Born Waterford, Michigan, 1981 / BFA, College for Creative Studies / Lives in Hamtramck, Michigan
How do you construct a life in the ex-urban cultural wasteland of Waterford? How do you create meaning from the detritus of America’s lowest-common-denominator consumer culture? Two questions that may, or may not, interest the artist Dylan Spaysky. Most likely he would politely decline any such lofty dimensions to his work.
There is a belief that if you want to be heard, you talk with a quiet voice; even so, it takes some sense of purpose to build a solo show at Brooklyn’s Cleopatra’s Gallery around a series of tiny sculptures whittled from backyard sticks (e.g., Ice Cream Cone, 2013). Spaysky also successfully suggested that a group show at the neurotically image-fixated Center Galleries be given the numbingly anodyne title Creative Expressions, and created a poster for the preciously independent Hamtramck Neighborhood Arts Festival (2014) that features a written homage to the crassly commercial Red Bull House of Art. These deflationary strategies happen too often to be coincidence. In fact Spaysky doesn’t believe in coincidence, or chance, but that doesn’t stop him embracing processes that produce unexpected imperfections and discarding processes that are too repeatable.
Spaysky is a distinguished graduate of Chido Johnson’s “Center for Chido-mensional Studies,” and credits the vastly influential sculpture professor with awakening him to the latent meaning of the everyday objects and materials surrounding him. He entered the program seeing art-making as the mastery of conventional craft-based techniques such as painting and sculpture, and left investigating more esoteric skills, such as how best to bind discarded fake fruit into a workable media (Apple Clock, 2015) or sculpting from hot glue (Garfield Pen, 2008). In many cases it would be quicker and easier for him to produce work using his more traditional skills. Johnson describes Spaysky’s approach as learning how to do things, and then learning how to hide his expertise.
Spaysky sources much of his starting material from local thrift stores, both for pragmatic financial reasons and because he is inter-ested in thrift-store merchandise as the local indicator for processes of desire, consumption, commodification, marketing, selection, design, etc. In Bunny Wreath (2015) he took a mixed bag of Easter ephemera, added silicon to allow it to be deformed, and then flattened the resulting mixture by driving over it. In less skilled hands the work could be seen as an act of violence against the crushingly conventional subject matter. In Spaysky’s case, you get the impression he is claiming the right for his own individuality to coexist with it.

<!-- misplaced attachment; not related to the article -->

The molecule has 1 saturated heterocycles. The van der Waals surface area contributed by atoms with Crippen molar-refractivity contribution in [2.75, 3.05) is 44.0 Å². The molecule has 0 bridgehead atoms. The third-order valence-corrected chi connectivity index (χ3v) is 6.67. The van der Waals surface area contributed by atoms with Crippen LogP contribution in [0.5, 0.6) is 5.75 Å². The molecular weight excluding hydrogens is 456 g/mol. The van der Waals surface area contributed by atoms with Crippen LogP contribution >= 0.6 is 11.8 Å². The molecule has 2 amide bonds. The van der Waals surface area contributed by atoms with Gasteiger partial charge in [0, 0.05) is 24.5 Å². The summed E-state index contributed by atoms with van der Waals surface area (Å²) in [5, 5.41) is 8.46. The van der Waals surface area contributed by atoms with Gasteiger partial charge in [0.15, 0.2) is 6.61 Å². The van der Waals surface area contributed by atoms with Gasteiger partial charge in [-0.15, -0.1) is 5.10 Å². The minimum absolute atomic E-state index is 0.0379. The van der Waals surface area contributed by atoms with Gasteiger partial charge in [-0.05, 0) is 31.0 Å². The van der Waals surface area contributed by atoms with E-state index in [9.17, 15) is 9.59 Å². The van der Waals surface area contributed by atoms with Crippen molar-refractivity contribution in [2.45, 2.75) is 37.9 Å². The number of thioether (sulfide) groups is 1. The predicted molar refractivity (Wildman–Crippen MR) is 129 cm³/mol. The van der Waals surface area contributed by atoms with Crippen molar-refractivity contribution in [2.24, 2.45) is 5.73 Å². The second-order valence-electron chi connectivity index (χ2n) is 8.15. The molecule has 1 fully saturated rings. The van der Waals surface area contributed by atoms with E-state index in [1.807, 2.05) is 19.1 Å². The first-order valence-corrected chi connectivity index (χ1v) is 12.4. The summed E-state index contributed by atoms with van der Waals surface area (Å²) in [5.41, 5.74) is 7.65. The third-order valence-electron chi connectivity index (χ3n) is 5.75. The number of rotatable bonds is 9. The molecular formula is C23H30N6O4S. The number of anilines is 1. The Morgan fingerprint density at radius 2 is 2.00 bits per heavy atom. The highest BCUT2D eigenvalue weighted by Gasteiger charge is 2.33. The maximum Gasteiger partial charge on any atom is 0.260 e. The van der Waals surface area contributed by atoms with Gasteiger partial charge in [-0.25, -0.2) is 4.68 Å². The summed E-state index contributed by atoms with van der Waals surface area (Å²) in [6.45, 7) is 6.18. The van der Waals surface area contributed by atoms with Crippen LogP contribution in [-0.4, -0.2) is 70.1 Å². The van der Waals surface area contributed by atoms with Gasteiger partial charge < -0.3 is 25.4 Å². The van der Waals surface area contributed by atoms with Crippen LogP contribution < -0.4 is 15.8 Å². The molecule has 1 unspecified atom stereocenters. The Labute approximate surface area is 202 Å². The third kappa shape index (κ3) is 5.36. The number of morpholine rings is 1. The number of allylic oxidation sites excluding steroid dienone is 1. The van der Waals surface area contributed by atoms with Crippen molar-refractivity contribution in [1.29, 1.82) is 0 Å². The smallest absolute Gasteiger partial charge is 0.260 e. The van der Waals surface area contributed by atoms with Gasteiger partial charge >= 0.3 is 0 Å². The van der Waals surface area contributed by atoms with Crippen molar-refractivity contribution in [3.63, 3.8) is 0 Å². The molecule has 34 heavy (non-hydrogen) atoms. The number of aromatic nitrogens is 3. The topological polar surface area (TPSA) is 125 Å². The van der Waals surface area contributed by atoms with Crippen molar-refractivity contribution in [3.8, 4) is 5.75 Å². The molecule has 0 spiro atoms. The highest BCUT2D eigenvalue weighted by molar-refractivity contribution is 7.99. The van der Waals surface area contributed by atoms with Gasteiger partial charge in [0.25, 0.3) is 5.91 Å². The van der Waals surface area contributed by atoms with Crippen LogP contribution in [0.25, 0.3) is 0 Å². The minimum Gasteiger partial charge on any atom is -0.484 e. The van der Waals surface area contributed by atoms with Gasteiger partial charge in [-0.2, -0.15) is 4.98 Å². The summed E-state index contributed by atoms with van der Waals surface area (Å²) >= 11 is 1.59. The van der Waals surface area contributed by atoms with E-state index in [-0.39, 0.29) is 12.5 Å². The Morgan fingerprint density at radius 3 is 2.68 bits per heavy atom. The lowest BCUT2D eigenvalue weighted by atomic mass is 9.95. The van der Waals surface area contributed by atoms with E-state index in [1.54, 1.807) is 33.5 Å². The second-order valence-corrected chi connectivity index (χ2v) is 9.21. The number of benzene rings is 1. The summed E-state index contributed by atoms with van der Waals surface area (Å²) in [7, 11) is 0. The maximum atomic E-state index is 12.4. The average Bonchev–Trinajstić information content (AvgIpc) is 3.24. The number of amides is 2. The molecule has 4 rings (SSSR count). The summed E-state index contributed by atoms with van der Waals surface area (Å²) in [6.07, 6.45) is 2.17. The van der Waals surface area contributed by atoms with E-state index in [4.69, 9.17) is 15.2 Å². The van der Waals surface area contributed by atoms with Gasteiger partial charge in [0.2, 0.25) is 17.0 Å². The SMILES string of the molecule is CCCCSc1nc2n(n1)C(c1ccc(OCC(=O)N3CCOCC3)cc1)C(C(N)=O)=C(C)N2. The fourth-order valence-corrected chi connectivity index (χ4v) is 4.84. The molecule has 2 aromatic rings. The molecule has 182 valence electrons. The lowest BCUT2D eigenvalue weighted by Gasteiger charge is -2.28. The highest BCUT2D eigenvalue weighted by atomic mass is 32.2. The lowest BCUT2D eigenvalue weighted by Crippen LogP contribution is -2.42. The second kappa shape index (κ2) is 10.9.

Tellingly, Spaysky credits the stereotypical Midwestern boyhood trips to Disney World as positive formative experiences, even going so far as to say he would go back there any time. This situates his work both in popular culture and in a certain open-eyed view of the world. In an insightful essay on a 2015 solo show at New York’s CUE Art Foundation, Torey Akers describes Spaysky’s work (nonpejoratively) as “boy-art.” This seems fitting, despite Spaysky’s regular use of traditionally feminine crafts such as embroidery and crochet.
Recently Spaysky has created large bodies of work around common, but offbeat, forms, such as the fountain (e.g., Blue Fountain, 2014), the lamp (e.g., Crocheted Lamp, 2014), and, memorably, the cat tower (e.g., Cat Tower 1, 2013). The consumer archetypes they are based on speak to a certain amount of discretionary spending, and, in the case of the lamp and the fountain, some degree of personalization of surroundings. They are representative of easily overlooked objects that over time fill up middle-class homes. Spaysky’s adoption of these everyday forms certainly has humor, but it doesn’t come across as ironic. Rather, the works appear more as sincere reflections on vernacular creativity and a nonblinkered approach to looking at the world.
Ultimately Spaysky’s art, located as it is in his origins in the chronically unfashionable middle-class Midwestern suburbs, tells us that we can choose our home but we can’t choose where we’re from, that one person’s cultural wasteland is another person’s culture, and that perhaps the man in the Crocheted Mickey Mouse Mask knows more than he’s letting on.
Steve Panton, April 2015
Copyright Essay’d 2015